The first thing the you need to do below is to usage the frequency the the emitted photon to calculation its **wavelength**.

As you know, frequency and also wavelength have actually an **inverse relationship** explained by the equation

#color(blue)(ul(color(black)(nu * lamda = c)))#

Here

#nu# is the frequency the the photon#c# is the speed of light in a vacuum, usually offered as #3 * 10^8# #"m s"^(-1)#Plug in your value to find

#lamda = (3 * 10^8color(white)(.)"m" color(red)(cancel(color(black)("s"^(-1)))))/(6.90 * 10^(14)color(red)(cancel(color(black)("s"^(-1))))) = 4.348 * 10^(-7)# #"m"#

Now, the relationship between the wavelength the the emitted photon and also the **principal quantum numbers** that the orbitals indigenous which and also to which the change is gift made is provided by the **Rydberg equation**

#1/(lamda_"e") = R * (1/n_1^2 - 1/n_2^2)#

Here

#lamda_"e"# is the**wavelength**of the emitted photon (in a vacuum)#R# is the

**Rydberg constant**, equal to #1.097 * 10^(7)# #"m"^(-1)##n_1# represents the

**principal quantum number**the the orbital that is

**lower in energy**#n_2# represents the

**principal quantum number**the the orbital that is

**higher in energy**

Now, you understand that her electron **emits** one electron, so appropriate from the start, you understand that the principal quantum number of the orbital that is *higher* in power will it is in #n_2 = 5#.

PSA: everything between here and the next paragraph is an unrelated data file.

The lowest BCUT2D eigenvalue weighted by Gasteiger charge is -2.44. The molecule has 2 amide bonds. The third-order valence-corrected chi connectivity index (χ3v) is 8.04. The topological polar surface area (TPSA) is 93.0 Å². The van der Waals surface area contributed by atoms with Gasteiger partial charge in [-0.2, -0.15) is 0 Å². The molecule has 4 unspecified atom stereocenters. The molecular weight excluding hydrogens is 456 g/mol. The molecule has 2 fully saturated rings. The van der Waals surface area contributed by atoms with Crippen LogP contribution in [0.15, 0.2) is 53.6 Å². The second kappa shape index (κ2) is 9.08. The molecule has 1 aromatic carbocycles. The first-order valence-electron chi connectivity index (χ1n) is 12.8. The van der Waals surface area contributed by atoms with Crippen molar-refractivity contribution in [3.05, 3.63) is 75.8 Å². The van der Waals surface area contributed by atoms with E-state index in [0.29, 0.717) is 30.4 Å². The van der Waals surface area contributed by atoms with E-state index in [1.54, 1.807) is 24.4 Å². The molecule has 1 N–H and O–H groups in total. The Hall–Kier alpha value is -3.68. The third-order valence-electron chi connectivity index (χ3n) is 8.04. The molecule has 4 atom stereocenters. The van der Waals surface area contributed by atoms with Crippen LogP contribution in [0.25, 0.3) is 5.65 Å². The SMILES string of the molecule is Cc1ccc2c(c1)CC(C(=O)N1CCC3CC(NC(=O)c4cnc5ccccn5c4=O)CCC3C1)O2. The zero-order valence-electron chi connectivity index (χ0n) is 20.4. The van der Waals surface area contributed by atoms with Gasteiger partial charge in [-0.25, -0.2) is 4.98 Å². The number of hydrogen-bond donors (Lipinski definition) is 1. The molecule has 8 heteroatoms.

In other words, the principal quantum number of the final orbital in this shift **must** be # because a photon is being *emitted*, no absorbed.

So, rearrange the Rydberg equation to isolate #n_1#

#1/(lamda_ "e") = R/n_1^2 - R/n_2^2#

#R/n_1^2 = 1/(lamda_ "e") + R/n_2^2#

#R/n_1^2 = (n_2^2 + lamda_ "e" * R)/(lamda_ "e" * n_2^2) suggests n_1 = sqrt((R * lamda_ "e" * n_2^2)/(n_2^2 + lamda_ "e" * R))#

Plug in your values to find

#n_1 = sqrt(( 1.097 * color(blue)(cancel(color(black)(10^7))) color(red)(cancel(color(black)("m"^(-1)))) * 4.348 * color(blue)(cancel(color(black)(10^(-7))))color(red)(cancel(color(black)("m"))) * 5^2)/(5^2 + 4.348 * color(blue)(cancel(color(black)(10^(-7))))color(red)(cancel(color(black)("m"))) * 1.097 * color(blue)(cancel(color(black)(10^7)))color(red)(cancel(color(black)("m"^(-1))))))#

#n_1 = 2.001384 ~~ 2#

Therefore, you deserve to say that your electron is undergoing a #n=5 -> n= 2# transition. This shift is situated in the visible part of the EM spectrum and is component of the **Balmer series**.